What was your overall experience holding a virtual wedding?
“It was interesting and actually pretty cool that our family was supportive of having it “differently”, by allowing us to go ahead with the intimate wedding for my family to attend it virtually. Of course, it would be nice if my family was around physically, but as long as it’s the two of us together, that’s the main thing.
What advice can you give to couples who are also thinking about holding a virtual wedding?
- Communication is key – make sure both of you as a couple, and both sides of the family understands the situation, and are agreeable to these strange circumstances.
- Be on the know – check with the registries whether it’s possible, read the news and understand the up to date regulations by the government, that’s hyper important. You wouldn’t want to risk planning an irrelevant event. For example, can both the groom and bride be in one space? Can the priest of Justice of Peace visit during this period?
- Divide your to-do lists between your partner, yourself, family and friends to support each other as a team. Delegate accordingly to what they are good at, for example: photography, technical IT stuff, decor, food and etc.
- Enjoy it! Amidst all the depressing news and strange circumstances in this pandemic, you have at least one thing to celebrate – the life together after!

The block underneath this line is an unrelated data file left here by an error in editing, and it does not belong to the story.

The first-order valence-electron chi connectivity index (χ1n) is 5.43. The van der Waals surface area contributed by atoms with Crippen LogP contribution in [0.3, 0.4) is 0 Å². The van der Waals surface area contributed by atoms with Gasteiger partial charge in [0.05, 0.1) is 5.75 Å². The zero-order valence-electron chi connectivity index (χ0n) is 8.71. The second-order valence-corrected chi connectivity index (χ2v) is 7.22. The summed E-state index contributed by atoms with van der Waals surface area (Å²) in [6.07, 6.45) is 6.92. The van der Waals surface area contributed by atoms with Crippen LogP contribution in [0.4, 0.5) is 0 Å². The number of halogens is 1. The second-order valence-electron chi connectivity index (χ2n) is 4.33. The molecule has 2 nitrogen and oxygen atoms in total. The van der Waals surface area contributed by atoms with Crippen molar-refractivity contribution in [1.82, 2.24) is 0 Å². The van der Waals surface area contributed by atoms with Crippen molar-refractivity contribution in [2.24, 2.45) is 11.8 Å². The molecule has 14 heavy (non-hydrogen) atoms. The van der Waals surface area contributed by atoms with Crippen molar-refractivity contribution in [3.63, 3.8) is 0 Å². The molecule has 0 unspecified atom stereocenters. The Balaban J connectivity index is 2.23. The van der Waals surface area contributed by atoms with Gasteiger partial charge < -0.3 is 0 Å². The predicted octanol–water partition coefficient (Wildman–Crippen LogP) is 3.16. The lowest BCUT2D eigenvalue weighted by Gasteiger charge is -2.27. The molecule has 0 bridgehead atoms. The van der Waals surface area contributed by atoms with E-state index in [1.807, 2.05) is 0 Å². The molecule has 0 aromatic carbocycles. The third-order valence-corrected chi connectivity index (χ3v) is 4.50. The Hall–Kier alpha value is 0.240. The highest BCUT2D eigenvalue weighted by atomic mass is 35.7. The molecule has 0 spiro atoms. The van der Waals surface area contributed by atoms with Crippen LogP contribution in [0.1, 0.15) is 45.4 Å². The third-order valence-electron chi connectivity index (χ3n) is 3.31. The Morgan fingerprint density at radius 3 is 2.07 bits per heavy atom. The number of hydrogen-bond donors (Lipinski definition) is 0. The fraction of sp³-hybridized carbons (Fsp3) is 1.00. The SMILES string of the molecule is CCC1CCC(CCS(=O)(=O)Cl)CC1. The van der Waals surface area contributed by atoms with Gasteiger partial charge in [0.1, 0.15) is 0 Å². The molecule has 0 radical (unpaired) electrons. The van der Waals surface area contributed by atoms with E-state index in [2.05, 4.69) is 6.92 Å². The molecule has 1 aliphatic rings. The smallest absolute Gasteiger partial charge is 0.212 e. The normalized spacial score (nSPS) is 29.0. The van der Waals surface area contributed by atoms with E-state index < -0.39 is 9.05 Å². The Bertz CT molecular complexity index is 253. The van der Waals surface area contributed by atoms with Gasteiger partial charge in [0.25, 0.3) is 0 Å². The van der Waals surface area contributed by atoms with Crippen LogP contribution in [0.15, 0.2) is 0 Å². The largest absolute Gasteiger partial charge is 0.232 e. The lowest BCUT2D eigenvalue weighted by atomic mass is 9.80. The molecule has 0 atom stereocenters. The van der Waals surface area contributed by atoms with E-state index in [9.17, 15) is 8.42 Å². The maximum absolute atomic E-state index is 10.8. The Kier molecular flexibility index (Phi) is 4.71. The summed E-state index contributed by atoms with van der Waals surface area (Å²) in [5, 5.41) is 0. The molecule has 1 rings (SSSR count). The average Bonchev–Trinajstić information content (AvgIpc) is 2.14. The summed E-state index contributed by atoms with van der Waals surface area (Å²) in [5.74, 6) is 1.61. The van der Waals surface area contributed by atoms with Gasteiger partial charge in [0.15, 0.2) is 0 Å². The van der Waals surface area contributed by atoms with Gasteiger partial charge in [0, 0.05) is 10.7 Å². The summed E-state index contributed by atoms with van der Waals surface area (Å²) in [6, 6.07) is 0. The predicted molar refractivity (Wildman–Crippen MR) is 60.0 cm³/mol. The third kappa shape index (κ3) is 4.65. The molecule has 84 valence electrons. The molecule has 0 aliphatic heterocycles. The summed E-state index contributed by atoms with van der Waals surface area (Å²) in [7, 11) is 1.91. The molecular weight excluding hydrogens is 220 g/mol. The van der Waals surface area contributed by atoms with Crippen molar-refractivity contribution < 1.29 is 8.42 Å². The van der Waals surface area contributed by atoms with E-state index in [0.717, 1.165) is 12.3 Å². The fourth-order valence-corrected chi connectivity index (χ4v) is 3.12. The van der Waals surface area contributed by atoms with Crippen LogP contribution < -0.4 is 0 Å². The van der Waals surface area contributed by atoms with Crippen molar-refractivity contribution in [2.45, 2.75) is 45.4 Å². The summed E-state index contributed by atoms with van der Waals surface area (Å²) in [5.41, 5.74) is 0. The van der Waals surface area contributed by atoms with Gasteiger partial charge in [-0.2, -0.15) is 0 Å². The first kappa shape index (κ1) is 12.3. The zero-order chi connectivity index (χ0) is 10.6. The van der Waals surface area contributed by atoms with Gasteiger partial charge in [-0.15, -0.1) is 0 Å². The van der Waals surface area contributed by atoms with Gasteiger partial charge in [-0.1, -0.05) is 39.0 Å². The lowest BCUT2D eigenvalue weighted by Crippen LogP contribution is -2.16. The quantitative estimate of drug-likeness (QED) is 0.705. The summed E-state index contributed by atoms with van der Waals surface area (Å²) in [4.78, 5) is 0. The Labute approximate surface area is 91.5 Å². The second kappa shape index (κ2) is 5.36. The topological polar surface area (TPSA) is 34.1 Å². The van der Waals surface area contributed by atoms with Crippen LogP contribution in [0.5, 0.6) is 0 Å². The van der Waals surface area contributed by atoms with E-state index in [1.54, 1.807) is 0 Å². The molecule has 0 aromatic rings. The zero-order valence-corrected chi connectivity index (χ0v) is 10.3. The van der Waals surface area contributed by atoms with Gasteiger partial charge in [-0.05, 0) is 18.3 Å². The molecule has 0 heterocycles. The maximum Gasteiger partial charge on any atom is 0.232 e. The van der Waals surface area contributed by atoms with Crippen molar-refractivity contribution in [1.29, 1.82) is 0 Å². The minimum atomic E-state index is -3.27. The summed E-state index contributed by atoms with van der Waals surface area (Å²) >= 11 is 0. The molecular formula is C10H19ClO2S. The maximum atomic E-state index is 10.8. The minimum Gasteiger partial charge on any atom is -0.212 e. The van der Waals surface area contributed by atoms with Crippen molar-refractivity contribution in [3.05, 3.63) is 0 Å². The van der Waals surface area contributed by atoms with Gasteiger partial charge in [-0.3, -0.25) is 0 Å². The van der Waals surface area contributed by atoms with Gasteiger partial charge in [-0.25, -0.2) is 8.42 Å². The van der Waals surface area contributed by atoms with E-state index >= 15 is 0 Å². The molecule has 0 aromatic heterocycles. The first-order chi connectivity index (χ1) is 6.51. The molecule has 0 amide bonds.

Since then, the changing landscape has made it not possible for couples to register their marriages during the Circuit Breaker period. However, a new bill will be introduced at the Parliament on May 4th could change this. If passed, couples will be allowed to do a virtual solemnisation without physically being at the Registry of Marriages.
For couples who are planning on doing a virtual solemnisation, this doesn’t mean your memories will be limited to a Zoom screen recording and screenshots. We’re offering our photo and video editing services at $700, together with a downloadable guide on how you can take your photos and videos at home.
To purchase our services, click here.
If you need advice on how to go about postponing your wedding, read The Pandemic.
Photography by Delon Ho
Photo & Video Editing by Highest Kite Weddings